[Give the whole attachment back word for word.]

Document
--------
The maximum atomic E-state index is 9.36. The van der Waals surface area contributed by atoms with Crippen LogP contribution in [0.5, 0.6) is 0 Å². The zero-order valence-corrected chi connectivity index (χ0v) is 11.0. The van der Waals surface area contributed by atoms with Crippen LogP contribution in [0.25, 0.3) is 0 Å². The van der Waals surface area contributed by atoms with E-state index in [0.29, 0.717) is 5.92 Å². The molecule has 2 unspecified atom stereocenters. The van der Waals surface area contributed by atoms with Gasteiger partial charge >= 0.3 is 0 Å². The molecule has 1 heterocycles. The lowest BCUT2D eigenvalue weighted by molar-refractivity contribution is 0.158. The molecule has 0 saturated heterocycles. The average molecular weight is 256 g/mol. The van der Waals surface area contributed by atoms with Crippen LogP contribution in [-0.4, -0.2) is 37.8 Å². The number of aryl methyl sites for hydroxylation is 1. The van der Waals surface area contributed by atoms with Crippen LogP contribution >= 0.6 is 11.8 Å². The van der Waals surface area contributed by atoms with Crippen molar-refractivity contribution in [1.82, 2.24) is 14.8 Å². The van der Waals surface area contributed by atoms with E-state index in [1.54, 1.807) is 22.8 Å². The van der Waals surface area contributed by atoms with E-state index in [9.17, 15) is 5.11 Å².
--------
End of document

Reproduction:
The maximum atomic E-state index is 9.36. The van der Waals surface area contributed by atoms with Crippen LogP contribution in [0.5, 0.6) is 0 Å². The zero-order valence-corrected chi connectivity index (χ0v) is 11.0. The van der Waals surface area contributed by atoms with Crippen LogP contribution in [0.25, 0.3) is 0 Å². The van der Waals surface area contributed by atoms with E-state index in [0.29, 0.717) is 5.92 Å². The molecule has 2 unspecified atom stereocenters. The van der Waals surface area contributed by atoms with Gasteiger partial charge >= 0.3 is 0 Å². The molecule has 1 heterocycles. The lowest BCUT2D eigenvalue weighted by molar-refractivity contribution is 0.158. The molecule has 0 saturated heterocycles. The average molecular weight is 256 g/mol. The van der Waals surface area contributed by atoms with Crippen LogP contribution in [-0.4, -0.2) is 37.8 Å². The number of aryl methyl sites for hydroxylation is 1. The van der Waals surface area contributed by atoms with Crippen LogP contribution >= 0.6 is 11.8 Å². The van der Waals surface area contributed by atoms with Crippen molar-refractivity contribution in [1.82, 2.24) is 14.8 Å². The van der Waals surface area contributed by atoms with E-state index in [1.54, 1.807) is 22.8 Å². The van der Waals surface area contributed by atoms with E-state index in [9.17, 15) is 5.11 Å².